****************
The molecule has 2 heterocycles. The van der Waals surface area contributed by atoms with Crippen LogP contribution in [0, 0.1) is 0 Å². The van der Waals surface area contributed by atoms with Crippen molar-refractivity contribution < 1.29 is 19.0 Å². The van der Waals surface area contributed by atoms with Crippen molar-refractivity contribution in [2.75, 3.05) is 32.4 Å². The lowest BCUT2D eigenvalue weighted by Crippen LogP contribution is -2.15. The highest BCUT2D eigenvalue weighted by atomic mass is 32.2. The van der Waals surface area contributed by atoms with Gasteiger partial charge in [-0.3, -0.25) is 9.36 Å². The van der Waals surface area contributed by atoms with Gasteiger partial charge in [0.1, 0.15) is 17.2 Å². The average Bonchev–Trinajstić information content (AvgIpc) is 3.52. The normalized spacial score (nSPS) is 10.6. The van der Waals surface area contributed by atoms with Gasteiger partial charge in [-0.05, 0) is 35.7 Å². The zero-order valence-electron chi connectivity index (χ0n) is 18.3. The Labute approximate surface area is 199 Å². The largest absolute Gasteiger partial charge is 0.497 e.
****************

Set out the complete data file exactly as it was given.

The molecule has 2 heterocycles. The van der Waals surface area contributed by atoms with Crippen LogP contribution in [0, 0.1) is 0 Å². The van der Waals surface area contributed by atoms with Crippen molar-refractivity contribution < 1.29 is 19.0 Å². The van der Waals surface area contributed by atoms with Crippen molar-refractivity contribution in [2.75, 3.05) is 32.4 Å². The lowest BCUT2D eigenvalue weighted by Crippen LogP contribution is -2.15. The highest BCUT2D eigenvalue weighted by atomic mass is 32.2. The van der Waals surface area contributed by atoms with Gasteiger partial charge in [-0.3, -0.25) is 9.36 Å². The van der Waals surface area contributed by atoms with Gasteiger partial charge in [0.1, 0.15) is 17.2 Å². The average Bonchev–Trinajstić information content (AvgIpc) is 3.52. The normalized spacial score (nSPS) is 10.6. The van der Waals surface area contributed by atoms with Gasteiger partial charge in [-0.05, 0) is 35.7 Å². The zero-order valence-electron chi connectivity index (χ0n) is 18.3. The Labute approximate surface area is 199 Å². The largest absolute Gasteiger partial charge is 0.497 e.